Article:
My son’s favourite movie at the moment is
, an adaptation of the story by Dr Seuss. It’s a fabulous tale of a young man who sets out to make his fortune. He invents the thneed, ‘a thing that everybody [doesn’t really] need’, discovers the most beautiful place on earth and sets about chopping down the trees to make his thneed despite being warned against it by the Lorax, the guardian of the forest. In the end the young man ends up destroying this place of beauty in his bid for untold (and unneeded) riches and destroys his business in the process: no trees = no thneeds.
is a classic parody of corporate greed and tells a tale of corporates driving the destruction of the planet in a blinkered pursuit of profits. It’s also a warning to companies that this behaviour threatens their own survival, as well as that of the environments they operate in.
In a planet of finite resources it’s clear that this is not a strategy that can continue forever. The legendary investor, Jeremy Grantham, co-founder and chief investment officer (CIO) at asset manager Grantham Mayo van Otterloo – who famously predicted the tech bubble in the late 1990s and the credit crisis of 2007-08 – is quoted as saying “All growth has to be sustainable and qualitative, nothing else”. He predicts a future with rising commodity prices as demand for scarce resources increases – a move away from the cheap commodity markets that have characterised the past 40 years.
A Long-term View
Canny businesses should be starting to adapt now to this new world if they want to be the market leaders of the future; indeed, if they even want to still be in business in the future. As the economist John Maynard Keynes noted in 1933 in the depths of the Great Depression: “We are capable of shutting off the sun and the stars because they do not pay a dividend.”
Natural capital accounting recognises the importance of natural assets to business and seeks to price them on company balance sheets. In the 18th and 19th centuries, when modern economic thought was born, the limiting factors were labour, capital (considered purely as financial capital) and technology. The environment was viewed as a limitless resource in the minds of the early capitalists; the likes of Adam Smith and Malthus. Now, however, due to population growth and a vast increase in consumption nature has become a limiting factor – it is a constrained resource – and we need to build considerations of this into our business decisions.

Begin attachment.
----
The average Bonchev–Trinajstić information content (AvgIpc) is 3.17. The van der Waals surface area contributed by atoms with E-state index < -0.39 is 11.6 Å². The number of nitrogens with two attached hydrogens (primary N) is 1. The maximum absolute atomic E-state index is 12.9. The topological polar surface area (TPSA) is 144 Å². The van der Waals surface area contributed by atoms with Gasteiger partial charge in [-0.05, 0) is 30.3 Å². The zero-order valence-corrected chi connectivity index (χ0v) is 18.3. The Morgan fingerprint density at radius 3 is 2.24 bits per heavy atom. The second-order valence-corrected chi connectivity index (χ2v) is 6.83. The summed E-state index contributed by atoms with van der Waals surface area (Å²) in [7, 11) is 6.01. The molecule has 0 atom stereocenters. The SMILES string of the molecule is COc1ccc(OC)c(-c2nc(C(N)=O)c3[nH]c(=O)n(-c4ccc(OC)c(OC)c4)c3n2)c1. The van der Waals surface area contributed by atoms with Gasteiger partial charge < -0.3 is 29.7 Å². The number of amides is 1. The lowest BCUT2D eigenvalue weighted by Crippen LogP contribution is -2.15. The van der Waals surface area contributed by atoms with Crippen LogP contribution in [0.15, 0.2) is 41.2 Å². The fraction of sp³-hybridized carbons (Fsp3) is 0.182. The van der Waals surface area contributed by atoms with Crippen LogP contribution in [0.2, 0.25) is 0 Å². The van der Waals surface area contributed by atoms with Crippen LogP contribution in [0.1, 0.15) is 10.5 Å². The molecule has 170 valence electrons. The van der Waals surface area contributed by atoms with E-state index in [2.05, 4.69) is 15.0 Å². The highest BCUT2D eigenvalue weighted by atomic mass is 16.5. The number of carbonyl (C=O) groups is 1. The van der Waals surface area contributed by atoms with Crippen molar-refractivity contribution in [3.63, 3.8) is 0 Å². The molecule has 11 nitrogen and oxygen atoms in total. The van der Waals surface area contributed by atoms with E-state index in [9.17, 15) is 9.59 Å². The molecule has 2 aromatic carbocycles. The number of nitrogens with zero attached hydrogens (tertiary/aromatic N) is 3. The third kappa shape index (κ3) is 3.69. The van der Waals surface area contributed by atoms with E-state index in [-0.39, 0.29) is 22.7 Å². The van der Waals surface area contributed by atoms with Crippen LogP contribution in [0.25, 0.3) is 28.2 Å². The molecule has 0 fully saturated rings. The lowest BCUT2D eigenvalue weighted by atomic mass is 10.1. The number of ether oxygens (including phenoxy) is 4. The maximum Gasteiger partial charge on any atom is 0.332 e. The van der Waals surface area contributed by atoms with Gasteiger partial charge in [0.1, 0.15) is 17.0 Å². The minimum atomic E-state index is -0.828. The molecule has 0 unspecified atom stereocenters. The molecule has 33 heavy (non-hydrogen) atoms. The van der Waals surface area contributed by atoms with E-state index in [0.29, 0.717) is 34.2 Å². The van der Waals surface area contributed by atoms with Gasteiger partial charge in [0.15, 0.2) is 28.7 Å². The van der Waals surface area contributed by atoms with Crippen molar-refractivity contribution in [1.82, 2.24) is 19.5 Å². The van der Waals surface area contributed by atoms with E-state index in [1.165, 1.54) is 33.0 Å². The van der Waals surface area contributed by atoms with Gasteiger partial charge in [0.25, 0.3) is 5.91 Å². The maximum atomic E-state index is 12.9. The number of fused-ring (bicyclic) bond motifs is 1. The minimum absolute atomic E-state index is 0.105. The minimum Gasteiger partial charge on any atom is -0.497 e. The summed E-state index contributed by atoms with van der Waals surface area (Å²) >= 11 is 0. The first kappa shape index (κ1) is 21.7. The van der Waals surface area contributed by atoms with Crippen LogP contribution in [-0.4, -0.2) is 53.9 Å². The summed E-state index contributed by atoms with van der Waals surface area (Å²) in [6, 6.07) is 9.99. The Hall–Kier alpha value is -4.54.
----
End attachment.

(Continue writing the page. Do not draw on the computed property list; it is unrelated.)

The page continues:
Another great enemy to sustainable thinking in business is short-termism. The reactive nature of modern stock markets locks business leaders into focusing on quarterly or annual earnings, sacrificing consideration of long term viability and growth.
By producing longer term financial analysis and business models, CFOs and finance leaders can shift the focus of their organisations from delivering short term gains to a more sustainable strategy of growth. If an investment analysis considers the return on investment over a 10 to 20 year period, rather than requiring a payback within one to three years, then the business can start to invest capital for its long term growth.
Many institutional investors will admit that they have failed to price climate change risks into their investments. Founder of private equity firm Game Change Capital, Dan Abbasi, has said he is amazed by how few people in finance think seriously about the changing environment: “It’s shocking: people who run some of the largest investment portfolios in the world are incredibly sophisticated in assessing macro risks, but climate change barely registers. They don’t know where to rank it in the stack and some have privately conceded to me that they have no idea how to play it.”
As the data around climate change builds, and its devastating effects are beginning to be felt, should the business leaders of today really be waiting for investors to figure this out before they themselves take seriously how their organisations need to adapt to the challenge? The best chief executives (CEOs) are already anticipating that governments will, sooner or later, need to begin taxing negative externalities and are looking at how this impacts their business model.
CFOs and finance directors need to lead their companies in planning for sustainability, whether that means making investments now that manage the risks of the future, or simply holding their companies to account for their impacts on society and the environment. It means protecting the resources we need to sustain our companies’ futures – not cutting down trees to make thneeds.
Many banks around the world, large and small, continue to experience major security failures. Biometric systems such as pay-by-selfie, iris scanners and vein pattern authentication can help.
The implementation date of Europe's revised Markets in Financial Instruments Directive, aka MiFID II, is fast approaching. Yet evidence suggests that awareness about the impact of Brexit on MiFID II is, at best, only patchy and there are some alarming misconceptions.
Banks might feel justified in victim blaming when fraud occurs, but it does little for customer confidence.
Politicians have united in urging the Reserve Bank of Australia to lend its backing to the digital currency by officially recognising it.